The mother of one of the Queen’s pallbearers said she was ‘beyond proud’ of her son and had ‘no idea’ he would be carrying Her Majesty’s coffin until she sees pictures of the rehearsal online.
David Sanderson, from Morpeth, Northumberland, was one of eight soldiers from the 1st Battalion Grenadier Guards to be selected to carry the Queen’s 500-pound leaded coffin.
But David’s devotion to his solemn duty was such that he breathed not a word that he had been chosen as the bearer of his parents or his younger brother.
Instead, they only discovered his involvement when photographs of the funeral rehearsals were published by MailOnline.
His mother Carolyn spoke of her pride when she found out her 19-year-old son had been selected for such a “huge responsibility”.
She said, “I am beyond proud. It’s just been amazing. I still can’t believe this happened.
“We didn’t know anything actually because everything was private from the army. We were looking at pictures from rehearsal and my husband said it looked like our David.
Guard David Sanderson, 19, (pictured) was one of eight soldiers from the 1st Battalion Grenadier Guards to be selected to carry the Queen’s 500-pound lead-lined coffin
His mother Carolyn (left) spoke of her pride when she found out her 19-year-old son had been selected for a ‘huge responsibility’
‘I looked and said ‘of course it is!’ It’s just wonderful. I think I discovered a new emotion.
“To see him on TV going to Westminster Abbey was just amazing. I just lost him – he’s our David. They were all brilliant, I think it was perfect.
David attended King Edward Vl Secondary School in Morpeth before leaving at 16 to join the Army Foundation College in Harrogate.
By the age of 17 he was stationed at the Grenadier Guards Regimental Headquarters at Wellington Barracks, first joining the Second Battalion.
He then joined the first battalion, the Queen’s Division, like his late grandfather John.
His father, Peter, 56, said: “The Grenadiers were in his blood, it’s all he ever wanted to do.” His grandfather served in the Queen’s Company, which he joined in 1958, so David was very familiar with the history of the regiment.
“But he wasn’t following in anyone’s footsteps, he’s his own man with his own ambitions and he wanted to be part of the history and prestige of the Queen’s Company.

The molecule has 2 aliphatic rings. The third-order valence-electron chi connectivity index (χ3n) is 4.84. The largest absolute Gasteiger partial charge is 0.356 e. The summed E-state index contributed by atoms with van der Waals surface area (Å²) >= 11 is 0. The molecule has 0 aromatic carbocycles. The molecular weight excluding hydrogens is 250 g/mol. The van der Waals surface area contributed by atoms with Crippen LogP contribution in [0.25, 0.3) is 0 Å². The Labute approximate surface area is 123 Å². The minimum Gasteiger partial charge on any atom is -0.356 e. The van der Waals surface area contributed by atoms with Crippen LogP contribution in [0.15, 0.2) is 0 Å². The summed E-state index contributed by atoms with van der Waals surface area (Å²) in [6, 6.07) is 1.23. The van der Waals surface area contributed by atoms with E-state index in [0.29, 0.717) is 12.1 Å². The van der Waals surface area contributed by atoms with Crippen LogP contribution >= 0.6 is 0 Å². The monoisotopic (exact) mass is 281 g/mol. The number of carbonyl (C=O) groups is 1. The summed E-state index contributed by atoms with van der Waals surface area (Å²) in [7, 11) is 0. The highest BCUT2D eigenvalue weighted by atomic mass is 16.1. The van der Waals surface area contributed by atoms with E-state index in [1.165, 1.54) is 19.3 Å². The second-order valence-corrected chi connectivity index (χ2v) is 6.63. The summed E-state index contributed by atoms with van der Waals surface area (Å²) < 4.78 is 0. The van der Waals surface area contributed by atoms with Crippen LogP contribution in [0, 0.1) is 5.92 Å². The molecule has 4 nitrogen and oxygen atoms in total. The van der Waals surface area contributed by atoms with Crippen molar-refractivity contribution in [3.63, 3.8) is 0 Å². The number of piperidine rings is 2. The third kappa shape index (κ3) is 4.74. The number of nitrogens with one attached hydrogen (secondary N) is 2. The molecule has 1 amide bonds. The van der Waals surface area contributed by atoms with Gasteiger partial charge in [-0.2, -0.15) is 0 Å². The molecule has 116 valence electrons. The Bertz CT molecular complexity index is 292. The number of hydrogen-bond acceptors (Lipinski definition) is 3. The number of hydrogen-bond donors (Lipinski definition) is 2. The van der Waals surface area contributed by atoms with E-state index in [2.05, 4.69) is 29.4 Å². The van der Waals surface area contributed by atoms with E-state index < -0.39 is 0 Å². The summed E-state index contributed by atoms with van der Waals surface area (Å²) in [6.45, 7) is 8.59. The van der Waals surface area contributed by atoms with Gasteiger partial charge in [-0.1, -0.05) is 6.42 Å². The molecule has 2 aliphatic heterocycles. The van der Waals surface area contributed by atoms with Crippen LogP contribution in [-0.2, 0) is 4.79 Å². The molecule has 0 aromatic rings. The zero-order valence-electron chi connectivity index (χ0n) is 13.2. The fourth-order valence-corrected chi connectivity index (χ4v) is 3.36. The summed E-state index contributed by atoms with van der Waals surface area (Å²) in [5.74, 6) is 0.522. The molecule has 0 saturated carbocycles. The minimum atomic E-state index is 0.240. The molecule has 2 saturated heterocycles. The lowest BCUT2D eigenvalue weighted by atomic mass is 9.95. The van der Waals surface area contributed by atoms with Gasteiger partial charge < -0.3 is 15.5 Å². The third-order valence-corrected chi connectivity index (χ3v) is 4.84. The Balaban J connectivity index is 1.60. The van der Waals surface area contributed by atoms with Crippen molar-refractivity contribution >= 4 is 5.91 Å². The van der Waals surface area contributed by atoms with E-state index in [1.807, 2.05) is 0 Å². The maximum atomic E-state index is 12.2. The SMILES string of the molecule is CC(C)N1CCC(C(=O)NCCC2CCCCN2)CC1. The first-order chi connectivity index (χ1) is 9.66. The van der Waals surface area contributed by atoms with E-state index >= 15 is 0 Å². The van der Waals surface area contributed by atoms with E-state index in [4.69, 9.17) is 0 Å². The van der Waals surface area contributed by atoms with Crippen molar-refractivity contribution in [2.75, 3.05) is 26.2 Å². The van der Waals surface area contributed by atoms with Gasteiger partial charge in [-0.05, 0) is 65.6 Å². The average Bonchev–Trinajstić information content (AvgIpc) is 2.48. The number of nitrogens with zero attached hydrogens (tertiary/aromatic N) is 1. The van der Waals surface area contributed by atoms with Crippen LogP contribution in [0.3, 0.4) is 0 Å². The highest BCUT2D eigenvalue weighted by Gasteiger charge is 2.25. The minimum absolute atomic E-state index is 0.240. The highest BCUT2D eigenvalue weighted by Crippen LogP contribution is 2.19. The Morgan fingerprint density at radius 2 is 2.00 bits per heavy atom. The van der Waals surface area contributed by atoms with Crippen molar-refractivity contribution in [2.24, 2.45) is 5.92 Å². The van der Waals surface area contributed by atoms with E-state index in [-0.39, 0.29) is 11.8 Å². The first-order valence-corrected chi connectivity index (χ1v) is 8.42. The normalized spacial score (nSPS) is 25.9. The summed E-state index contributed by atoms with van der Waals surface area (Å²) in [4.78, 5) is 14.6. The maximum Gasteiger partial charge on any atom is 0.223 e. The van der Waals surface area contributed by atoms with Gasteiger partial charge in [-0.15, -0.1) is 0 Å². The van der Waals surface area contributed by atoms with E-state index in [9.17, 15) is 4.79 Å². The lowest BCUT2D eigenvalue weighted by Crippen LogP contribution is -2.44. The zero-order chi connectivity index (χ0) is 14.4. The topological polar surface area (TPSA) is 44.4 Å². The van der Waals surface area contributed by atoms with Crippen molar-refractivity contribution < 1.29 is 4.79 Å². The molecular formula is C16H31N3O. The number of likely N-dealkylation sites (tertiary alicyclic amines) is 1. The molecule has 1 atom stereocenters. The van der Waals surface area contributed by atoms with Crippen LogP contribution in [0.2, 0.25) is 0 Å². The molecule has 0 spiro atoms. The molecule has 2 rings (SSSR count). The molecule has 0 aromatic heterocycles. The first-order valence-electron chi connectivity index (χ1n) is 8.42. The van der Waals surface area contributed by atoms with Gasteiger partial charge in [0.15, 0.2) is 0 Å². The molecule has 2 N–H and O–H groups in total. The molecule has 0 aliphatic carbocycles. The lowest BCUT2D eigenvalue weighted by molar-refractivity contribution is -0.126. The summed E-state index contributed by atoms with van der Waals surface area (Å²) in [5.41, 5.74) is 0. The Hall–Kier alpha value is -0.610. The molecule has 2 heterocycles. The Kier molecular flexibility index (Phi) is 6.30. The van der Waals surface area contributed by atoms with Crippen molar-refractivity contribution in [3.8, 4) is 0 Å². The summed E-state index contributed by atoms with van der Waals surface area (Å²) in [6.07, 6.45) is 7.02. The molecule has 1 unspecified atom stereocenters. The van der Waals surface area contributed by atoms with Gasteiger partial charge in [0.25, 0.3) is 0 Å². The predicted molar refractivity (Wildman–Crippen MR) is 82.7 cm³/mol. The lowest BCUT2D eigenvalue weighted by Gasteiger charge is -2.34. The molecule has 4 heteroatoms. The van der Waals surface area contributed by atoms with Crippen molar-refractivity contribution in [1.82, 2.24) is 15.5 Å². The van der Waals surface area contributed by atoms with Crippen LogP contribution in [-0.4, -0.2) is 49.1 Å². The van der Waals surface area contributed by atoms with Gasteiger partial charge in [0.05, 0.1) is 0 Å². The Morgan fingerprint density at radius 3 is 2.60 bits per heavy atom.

“When he came in he couldn’t imagine he would end up accomplishing this particular duty, but he has an achievement he can be proud of for the rest of his life.
Carolyn said she cried when she saw her 19-year-old son (right) carrying the Queen’s 500-pound coffin on TV
The guard grenadier and grandfather of bearer David Sanderson posing with the Queen in 1958
“I imagine when he gets back to Morpeth there will be a few people offering to buy him a drink and he deserves it, he’s made us all proud.”
“It was an incredible honor to be cast in this role, the enormity of it is hard to comprehend, but David took it in his stride and performed his duty to perfection. It’s good to hear people say they should be given an honor but I know David will just say “It was my duty” and he won’t ask for more than that.
“He will be back on leave before his next deployment and I can’t wait to see him just to say how extremely proud he has made us.”
David was positioned at the front of the right side of the coffin and, along with the other seven young soldiers, lifted and set it down no less than 10 times on its journey from Westminster Hall to St George’s Chapel in Windsor.
He was joined by compatriot Fletcher Cox, 19, from Jersey, who finished ‘top of his class’ as a cadet aged just 15 when he received the highest honor a young soldier can obtain in the Channel Islands – that of the Lieutenant Governor. medal – and gave a speech in which he said his ‘sole ambition’ was to march for the Queen.
The eight pallbearers lifted and set down the Queen’s coffin no less than 10 times on its journey from Westminster Hall to St George’s Chapel in Windsor
The group of brothers were expertly guided by Company Sergeant Major Dean Jones, an instructor at the Royal Military Academy Sandhurst, where Prince Harry trained to become an officer. Famously, the Queen reviewed Harry when he was commissioned as an officer in the British Army in 2006 – with the two unable to hide their smiles.
The Queen’s funeral was the first state funeral since that of Sir Winston Churchill in January 1965. The pallbearers of the Grenadier Guards were all awarded the British Empire Medal for their service that day.
Now there are growing calls for the eight soldiers to also be recognized for their role in Monday’s historic funeral.
Former army chief Lord Dannatt said the MBE would be a fitting award for bearers who “embodied the professionalism of the armed forces”.
His calls were backed by MPs Dan Jarvis and Tobias Ellwood and SAS: Who Dares Wins star Ant Middleton.
Mr Ellwood, leader of the Commons Defense Committee, said: ‘Their performance was the pride of the Queen and the nation. Mr Middleton, a former special forces agent, said they ‘deserved nothing less than an MBE’.